The experience of eating and purchasing chocolate in our western society can often be defined by our individual love for its taste and its self-indulgent nature. It would make sense that in trying to extend this experience to the Chinese marketplace, the “Big Five” producers (Ferrero, Cadbury, Hershey, Nestle, and Mars) should try to replicate many of these same factors. Interestingly, China’s adoption of chocolate as something not primarily for oneself was rather backwards when compared with our traditional western practices, so much so that some may even consider it paradoxical. Yet it is this paradox that reveals that power of a specific culture to shape the experience of chocolate into one that is suitable for its audience.
In the taste arena, chocolate was very foreign to the Chinese palate. As described by Lawrence Allen in his work China and Chocolate: East Meets West, China had gone through a period of austerity from the 1950’s to the 1970’s. During this time, “people became accustomed to a limited range foods that were predominantly indigenous…variety was not only limited, it was also highly seasonal” (Allen 27). As such, existing populations found “the taste, texture, and particularly the sweetness of chocolate too foreign and extreme” (27). Frank McCafferty, a senior manager for chocolate product development in Asia, describes the dichotomy between westerners’ and China’s tastes well: “In the U.S. it has to be sweet, sweet, sweet, more sugar is better — not in China” (Doland). Thus, rather than embracing the rational attraction of its sweet taste, the Big Five had to take a much different strategy and promote chocolate as a “foreign and exotic curiosity” (Allen 23). The means to do this would be through the Chinese culture of gift giving.
Trends revealed that Chinese consumers were not largely buying chocolate for themselves. Not only does this support the idea that the fundamental chocolate taste was not playing a major factor in consumption, but also that chocolate for self-consumption was a rather underdeveloped market, again defying much of our traditional views on the self-indulgent nature of chocolate. For other established chocolate markets, the gift-giving purpose of chocolate only accounted for less than 10 percent of total sales (Allen 27). This was not the case in China. With over half of chocolate sales attributed to gifting, Allen puts it well when he writes, “Chocolate gift sales do not require the purchaser to have a taste for chocolate – only that he or she be willing to pay the price” (26). In this way, it almost appears that the inherent food qualities of chocolate were secondary to its role as a good gift, a symbol of “prosperity and fashionable good taste” (Allen 26). As seen in this media post by Shanghai Jungle, the author writes about how much of the success seen by Ferrero in China can be linked to its good gifting qualities, such as a the company’s premium gold packaging as seen in the image below from a Hong Kong shop.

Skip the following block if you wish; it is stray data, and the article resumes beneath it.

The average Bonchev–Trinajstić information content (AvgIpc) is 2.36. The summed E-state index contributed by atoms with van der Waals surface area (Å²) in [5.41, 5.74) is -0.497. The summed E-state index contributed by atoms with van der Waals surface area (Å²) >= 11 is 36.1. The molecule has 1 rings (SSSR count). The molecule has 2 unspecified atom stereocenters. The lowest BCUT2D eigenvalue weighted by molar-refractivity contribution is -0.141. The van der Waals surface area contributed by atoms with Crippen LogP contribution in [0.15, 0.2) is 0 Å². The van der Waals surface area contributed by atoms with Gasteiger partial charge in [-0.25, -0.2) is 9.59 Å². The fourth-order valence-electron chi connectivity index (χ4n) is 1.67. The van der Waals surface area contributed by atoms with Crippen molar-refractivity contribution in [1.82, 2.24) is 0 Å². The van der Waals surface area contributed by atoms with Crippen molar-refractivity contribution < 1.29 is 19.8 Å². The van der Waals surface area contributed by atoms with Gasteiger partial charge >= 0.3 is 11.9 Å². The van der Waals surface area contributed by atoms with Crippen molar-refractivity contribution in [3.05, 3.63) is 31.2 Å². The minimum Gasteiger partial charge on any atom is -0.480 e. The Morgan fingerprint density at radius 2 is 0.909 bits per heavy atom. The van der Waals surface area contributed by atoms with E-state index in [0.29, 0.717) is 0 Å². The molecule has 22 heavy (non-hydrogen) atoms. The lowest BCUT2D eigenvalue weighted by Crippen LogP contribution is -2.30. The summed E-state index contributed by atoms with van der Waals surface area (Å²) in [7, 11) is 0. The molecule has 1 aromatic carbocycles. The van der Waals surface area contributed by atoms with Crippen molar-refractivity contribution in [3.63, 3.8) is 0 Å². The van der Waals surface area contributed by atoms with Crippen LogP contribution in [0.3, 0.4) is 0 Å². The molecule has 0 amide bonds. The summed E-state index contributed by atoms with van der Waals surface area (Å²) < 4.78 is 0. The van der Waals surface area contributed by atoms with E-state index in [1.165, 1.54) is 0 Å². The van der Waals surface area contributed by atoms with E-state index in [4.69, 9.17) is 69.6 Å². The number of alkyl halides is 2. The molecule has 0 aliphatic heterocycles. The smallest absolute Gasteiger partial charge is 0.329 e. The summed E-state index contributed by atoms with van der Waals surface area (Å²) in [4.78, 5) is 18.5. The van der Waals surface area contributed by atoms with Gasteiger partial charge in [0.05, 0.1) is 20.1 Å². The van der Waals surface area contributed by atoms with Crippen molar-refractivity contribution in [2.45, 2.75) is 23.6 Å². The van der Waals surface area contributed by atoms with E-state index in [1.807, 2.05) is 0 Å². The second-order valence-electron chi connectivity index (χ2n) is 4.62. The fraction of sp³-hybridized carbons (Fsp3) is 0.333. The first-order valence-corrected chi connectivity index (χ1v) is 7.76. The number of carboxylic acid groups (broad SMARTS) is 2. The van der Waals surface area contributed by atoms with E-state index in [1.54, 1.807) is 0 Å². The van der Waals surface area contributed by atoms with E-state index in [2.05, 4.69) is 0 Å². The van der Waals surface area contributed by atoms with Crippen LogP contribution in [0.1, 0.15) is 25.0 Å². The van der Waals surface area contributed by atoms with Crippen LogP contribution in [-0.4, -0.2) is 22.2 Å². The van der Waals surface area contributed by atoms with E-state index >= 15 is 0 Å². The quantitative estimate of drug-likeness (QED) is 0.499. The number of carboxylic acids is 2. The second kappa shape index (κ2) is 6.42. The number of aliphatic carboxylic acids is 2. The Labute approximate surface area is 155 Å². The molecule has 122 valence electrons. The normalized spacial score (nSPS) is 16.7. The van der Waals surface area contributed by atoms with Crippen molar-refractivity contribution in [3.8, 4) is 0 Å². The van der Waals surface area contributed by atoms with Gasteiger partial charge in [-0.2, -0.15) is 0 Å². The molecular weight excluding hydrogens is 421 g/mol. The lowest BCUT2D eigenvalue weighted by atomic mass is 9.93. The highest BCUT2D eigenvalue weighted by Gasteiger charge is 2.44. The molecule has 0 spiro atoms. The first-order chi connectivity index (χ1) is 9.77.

Chocolate: A Gift That Conveys Love
Come 2008, despite economic challenges in China, Ferrero was doing well with the sales of their gift boxes outperforming the overall growth of the chocolate market. However, the development of their self-consumption products remains “elusive” (Allen 204).
It’s helpful to keep in mind that China’s chocolate market is still very young. Chocolate has only been around for a little over 20 years, as pointed out by the reporter in the following news video.
Yet so much of the market has been shaped by chocolate’s introductory role as a high end gift. The Godiva store shown in the video is just one example of the Chinese desire for chocolate as a luxury item for social interaction, rather than an everyday candy for personal enjoyment. Possible reasons for this are the geographic, demographic, and logistical barriers of reaching the masses in China. While high-end “first tier” cities have been tapped into, “consumers who lived beyond third-tier city standards were physically, culturally, and financially inaccessible for chocolate” (Allen 35). Indeed, this is just a start. Starting with China’s major cities, it will be fascinating to see how demand for chocolate will evolve over these next few decades and spread out to the masses. In many ways, the development of a selfless gift giving chocolate market not revolving around its good taste and personal satisfaction is highly paradoxical. But it does show a side of China’s gift-giving culture that chocolate has helped to illuminate.
Allen, Lawrence L. Chocolate Fortunes: The Battle for the Hearts, Minds, and Wallets of China’s Consumers. New York: American Management Association, 2010. Print.
Doland, Angela. “Who’s Winning China’s Chocolate War?” Advertising Age. N.p., 8 Dec. 2014. Web. 13 Mar. 2015.